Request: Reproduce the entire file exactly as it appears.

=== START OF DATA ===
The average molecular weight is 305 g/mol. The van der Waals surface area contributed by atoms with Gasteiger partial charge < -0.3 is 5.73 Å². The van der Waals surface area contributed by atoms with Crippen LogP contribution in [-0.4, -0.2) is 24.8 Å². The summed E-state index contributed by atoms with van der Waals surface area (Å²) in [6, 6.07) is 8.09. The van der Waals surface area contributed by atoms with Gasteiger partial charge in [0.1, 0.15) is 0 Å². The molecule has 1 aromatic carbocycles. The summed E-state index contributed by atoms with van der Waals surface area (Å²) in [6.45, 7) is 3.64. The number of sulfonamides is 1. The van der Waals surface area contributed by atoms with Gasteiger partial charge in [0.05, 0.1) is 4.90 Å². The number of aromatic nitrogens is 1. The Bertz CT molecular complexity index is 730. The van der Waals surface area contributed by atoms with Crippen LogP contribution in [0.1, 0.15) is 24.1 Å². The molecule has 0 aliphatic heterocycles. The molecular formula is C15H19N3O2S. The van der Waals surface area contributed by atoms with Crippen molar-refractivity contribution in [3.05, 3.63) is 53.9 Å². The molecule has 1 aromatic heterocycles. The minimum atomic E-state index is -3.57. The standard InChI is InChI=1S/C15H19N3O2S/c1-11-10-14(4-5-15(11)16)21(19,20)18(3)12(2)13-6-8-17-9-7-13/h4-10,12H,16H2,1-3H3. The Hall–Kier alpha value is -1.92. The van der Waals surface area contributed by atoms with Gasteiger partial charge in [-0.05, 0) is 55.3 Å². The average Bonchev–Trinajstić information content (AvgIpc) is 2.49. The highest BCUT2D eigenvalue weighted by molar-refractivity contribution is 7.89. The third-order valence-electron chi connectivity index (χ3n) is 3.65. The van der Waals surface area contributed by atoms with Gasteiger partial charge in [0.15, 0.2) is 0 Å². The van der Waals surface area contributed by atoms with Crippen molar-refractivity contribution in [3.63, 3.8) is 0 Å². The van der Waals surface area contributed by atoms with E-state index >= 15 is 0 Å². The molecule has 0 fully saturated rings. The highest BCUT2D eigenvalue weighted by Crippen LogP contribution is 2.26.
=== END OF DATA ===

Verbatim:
The average molecular weight is 305 g/mol. The van der Waals surface area contributed by atoms with Gasteiger partial charge < -0.3 is 5.73 Å². The van der Waals surface area contributed by atoms with Crippen LogP contribution in [-0.4, -0.2) is 24.8 Å². The summed E-state index contributed by atoms with van der Waals surface area (Å²) in [6, 6.07) is 8.09. The van der Waals surface area contributed by atoms with Gasteiger partial charge in [0.1, 0.15) is 0 Å². The molecule has 1 aromatic carbocycles. The summed E-state index contributed by atoms with van der Waals surface area (Å²) in [6.45, 7) is 3.64. The number of sulfonamides is 1. The van der Waals surface area contributed by atoms with Gasteiger partial charge in [0.05, 0.1) is 4.90 Å². The number of aromatic nitrogens is 1. The Bertz CT molecular complexity index is 730. The van der Waals surface area contributed by atoms with Crippen LogP contribution in [0.1, 0.15) is 24.1 Å². The molecule has 0 aliphatic heterocycles. The molecular formula is C15H19N3O2S. The van der Waals surface area contributed by atoms with Crippen molar-refractivity contribution in [3.05, 3.63) is 53.9 Å². The molecule has 1 aromatic heterocycles. The minimum atomic E-state index is -3.57. The standard InChI is InChI=1S/C15H19N3O2S/c1-11-10-14(4-5-15(11)16)21(19,20)18(3)12(2)13-6-8-17-9-7-13/h4-10,12H,16H2,1-3H3. The Hall–Kier alpha value is -1.92. The van der Waals surface area contributed by atoms with Gasteiger partial charge in [-0.05, 0) is 55.3 Å². The average Bonchev–Trinajstić information content (AvgIpc) is 2.49. The highest BCUT2D eigenvalue weighted by molar-refractivity contribution is 7.89. The third-order valence-electron chi connectivity index (χ3n) is 3.65. The van der Waals surface area contributed by atoms with Gasteiger partial charge in [0.15, 0.2) is 0 Å². The van der Waals surface area contributed by atoms with Crippen molar-refractivity contribution in [3.63, 3.8) is 0 Å². The van der Waals surface area contributed by atoms with E-state index >= 15 is 0 Å². The molecule has 0 fully saturated rings. The highest BCUT2D eigenvalue weighted by Crippen LogP contribution is 2.26.